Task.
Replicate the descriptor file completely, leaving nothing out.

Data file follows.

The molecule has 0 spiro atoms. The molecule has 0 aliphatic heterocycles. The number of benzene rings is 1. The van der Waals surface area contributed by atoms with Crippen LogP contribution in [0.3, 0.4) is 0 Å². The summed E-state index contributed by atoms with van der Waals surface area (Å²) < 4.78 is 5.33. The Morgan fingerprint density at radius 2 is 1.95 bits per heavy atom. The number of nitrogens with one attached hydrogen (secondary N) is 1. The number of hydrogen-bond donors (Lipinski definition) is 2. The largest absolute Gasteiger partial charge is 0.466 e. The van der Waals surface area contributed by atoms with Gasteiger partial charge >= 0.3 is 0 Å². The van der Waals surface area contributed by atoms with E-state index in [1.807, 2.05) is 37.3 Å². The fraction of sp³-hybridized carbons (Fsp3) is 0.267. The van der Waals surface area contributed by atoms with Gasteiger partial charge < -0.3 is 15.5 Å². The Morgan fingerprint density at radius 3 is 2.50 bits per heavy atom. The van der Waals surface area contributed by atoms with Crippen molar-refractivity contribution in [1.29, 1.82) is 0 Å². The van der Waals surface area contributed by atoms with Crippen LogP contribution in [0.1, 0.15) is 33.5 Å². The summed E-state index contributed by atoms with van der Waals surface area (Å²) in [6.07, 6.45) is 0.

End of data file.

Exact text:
The molecule has 0 spiro atoms. The molecule has 0 aliphatic heterocycles. The number of benzene rings is 1. The van der Waals surface area contributed by atoms with Crippen LogP contribution in [0.3, 0.4) is 0 Å². The summed E-state index contributed by atoms with van der Waals surface area (Å²) < 4.78 is 5.33. The Morgan fingerprint density at radius 2 is 1.95 bits per heavy atom. The number of nitrogens with one attached hydrogen (secondary N) is 1. The number of hydrogen-bond donors (Lipinski definition) is 2. The largest absolute Gasteiger partial charge is 0.466 e. The van der Waals surface area contributed by atoms with Gasteiger partial charge >= 0.3 is 0 Å². The van der Waals surface area contributed by atoms with E-state index in [1.807, 2.05) is 37.3 Å². The fraction of sp³-hybridized carbons (Fsp3) is 0.267. The van der Waals surface area contributed by atoms with Gasteiger partial charge < -0.3 is 15.5 Å². The Morgan fingerprint density at radius 3 is 2.50 bits per heavy atom. The van der Waals surface area contributed by atoms with Crippen molar-refractivity contribution in [1.29, 1.82) is 0 Å². The van der Waals surface area contributed by atoms with Crippen LogP contribution in [0.1, 0.15) is 33.5 Å². The summed E-state index contributed by atoms with van der Waals surface area (Å²) in [6.07, 6.45) is 0.